Annaes de Elrei Dom Joao Terceiro . . publicados por A. Herculano
Lisbon, Typ. de Sociedade Propagadora dos Conhecimentos Uteis, 1844.
8vo. XXIII pp., (2) ff., 469 pp., (4) ff. Later calf (original printed wrappers bound in). Occasional pencil marginalia, some foxing and faint discolouration throughout.
Though the work remained in manuscript for 200 years, Luís de Sousa had been asked by Philip IV of Spain himself, first verbally then in writing in 1627, to write the Annaes and he laboured over it for three years, finally delivering the first part of his history to the king in 1632, according to Herculano (see p. xvi of preface). The son of King Manuel I, called Manuel the Fortunate, D. João III (1502-1557) reined at a time of Portuguese expansion and colonization. “The growing menace that the French might settle permanently in (eastern) South America . . induced King Dom João III systematically to promote the colonisation of Brazil. The system which he adopted in 1534 was to divide the coastline between the Amazon river and São Vicente into a dozen hereditary captaincies . . .” (Boxer, The Portuguese Seaborne Empire, p. 86). “King John III was a particularly generous patron of learning . . . maintaining a large number of Portuguese students at the University of Paris and inviting several distinguished foreign humanists . . to work and teach in Portugal” (idem p. 349). “Fact and legend have combined to weave an atmosphere of romance about the life of Manuel de Sousa Coutinho, better known as Frei Luís de Sousa (1555?-1632) . . . In the convent of Bemfica, where he had professed in September 1614, Frei Luis de Sousa was consulted on various maters by the Duke of Braganza and others who valued his fine character and clear judgement, but he did not live to see the Restoration . . . It is as a stylist, not as a historian, that Frei Luis de Sousa will always be read, and read with delight” (Bell, Portuguese Literature, pp. 241-43 and see p. x of the preface). “O estilo de Fr. Luís, cheio de naturalidade, justiza e poder expressivo, é das coisas mais belas da prosa clássica portuguesa” (Diccionário de Literatura, II, p. 1052). “When the Academy of Sciences entrusted (Herculano) with the task of collecting documents on the early history of Portugal he threw himself into the labour with a fervour . . .” (Bell, Ibid, p. 294). The Noticias extrahidas dos apontamentos de Fr. Luiz de Sousa, relativas ás lacunas que se encontram no manuscripto appear on pp. 369-372 and Memorias e Documentos occupy pp. (373-463). With a facsimile of the manuscript of the beginning of Parte 1ª, Livro 1°, Chapter 13 of the work. Library stamp of the Visconde de Coruche on the title page and on the front wrapper, book plate of John Bury.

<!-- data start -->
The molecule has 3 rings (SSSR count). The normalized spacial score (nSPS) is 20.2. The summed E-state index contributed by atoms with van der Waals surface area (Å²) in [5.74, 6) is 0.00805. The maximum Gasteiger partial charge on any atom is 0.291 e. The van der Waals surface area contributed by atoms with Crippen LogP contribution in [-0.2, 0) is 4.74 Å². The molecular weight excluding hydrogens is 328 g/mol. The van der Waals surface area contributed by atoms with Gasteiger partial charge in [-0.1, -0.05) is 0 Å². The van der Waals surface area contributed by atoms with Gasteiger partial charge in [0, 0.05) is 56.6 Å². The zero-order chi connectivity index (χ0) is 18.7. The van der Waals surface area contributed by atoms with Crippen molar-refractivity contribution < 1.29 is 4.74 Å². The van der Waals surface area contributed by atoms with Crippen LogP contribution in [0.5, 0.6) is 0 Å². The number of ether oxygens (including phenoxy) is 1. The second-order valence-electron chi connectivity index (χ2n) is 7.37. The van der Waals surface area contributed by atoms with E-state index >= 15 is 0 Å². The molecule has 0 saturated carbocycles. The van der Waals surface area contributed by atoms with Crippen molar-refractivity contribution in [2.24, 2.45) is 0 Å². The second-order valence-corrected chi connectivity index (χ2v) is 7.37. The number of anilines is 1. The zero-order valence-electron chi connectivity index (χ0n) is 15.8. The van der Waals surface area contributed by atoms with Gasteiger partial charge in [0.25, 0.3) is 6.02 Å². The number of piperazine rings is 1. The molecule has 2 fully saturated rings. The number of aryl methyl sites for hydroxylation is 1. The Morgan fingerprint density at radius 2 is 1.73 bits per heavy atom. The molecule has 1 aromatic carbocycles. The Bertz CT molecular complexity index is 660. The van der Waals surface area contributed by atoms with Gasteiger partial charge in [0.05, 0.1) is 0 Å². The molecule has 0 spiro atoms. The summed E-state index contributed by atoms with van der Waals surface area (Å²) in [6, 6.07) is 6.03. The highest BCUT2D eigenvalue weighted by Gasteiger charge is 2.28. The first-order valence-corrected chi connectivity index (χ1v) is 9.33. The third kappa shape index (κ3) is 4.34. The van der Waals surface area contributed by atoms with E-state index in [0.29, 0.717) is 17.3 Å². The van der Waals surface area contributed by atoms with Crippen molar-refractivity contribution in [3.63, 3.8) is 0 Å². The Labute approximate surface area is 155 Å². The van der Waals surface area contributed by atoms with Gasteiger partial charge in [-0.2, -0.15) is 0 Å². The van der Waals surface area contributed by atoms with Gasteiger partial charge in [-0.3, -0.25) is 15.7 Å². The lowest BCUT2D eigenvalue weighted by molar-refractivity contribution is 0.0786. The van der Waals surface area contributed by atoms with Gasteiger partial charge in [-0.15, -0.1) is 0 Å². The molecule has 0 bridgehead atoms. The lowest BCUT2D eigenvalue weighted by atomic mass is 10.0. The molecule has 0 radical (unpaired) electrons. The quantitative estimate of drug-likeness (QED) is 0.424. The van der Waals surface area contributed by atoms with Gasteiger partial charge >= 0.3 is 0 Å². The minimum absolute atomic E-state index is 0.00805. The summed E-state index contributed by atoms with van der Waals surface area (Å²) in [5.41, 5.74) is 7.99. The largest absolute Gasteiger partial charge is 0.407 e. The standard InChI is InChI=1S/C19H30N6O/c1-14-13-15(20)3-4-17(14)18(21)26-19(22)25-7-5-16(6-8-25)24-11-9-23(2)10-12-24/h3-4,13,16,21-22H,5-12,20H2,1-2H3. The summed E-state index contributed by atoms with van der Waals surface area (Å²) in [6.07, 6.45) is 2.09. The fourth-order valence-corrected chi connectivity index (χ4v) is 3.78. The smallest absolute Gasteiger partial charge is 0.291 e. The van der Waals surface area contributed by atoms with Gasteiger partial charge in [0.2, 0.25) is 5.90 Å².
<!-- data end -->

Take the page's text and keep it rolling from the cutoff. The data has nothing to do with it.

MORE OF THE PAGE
Innocêncio V, 329 gives date as 1846, “deve-se a sr. A. Herculano a vulgarização d’este valioso inedito, quasi desconhecido” & XXI, 588, “exemplares se têm tornado raros.”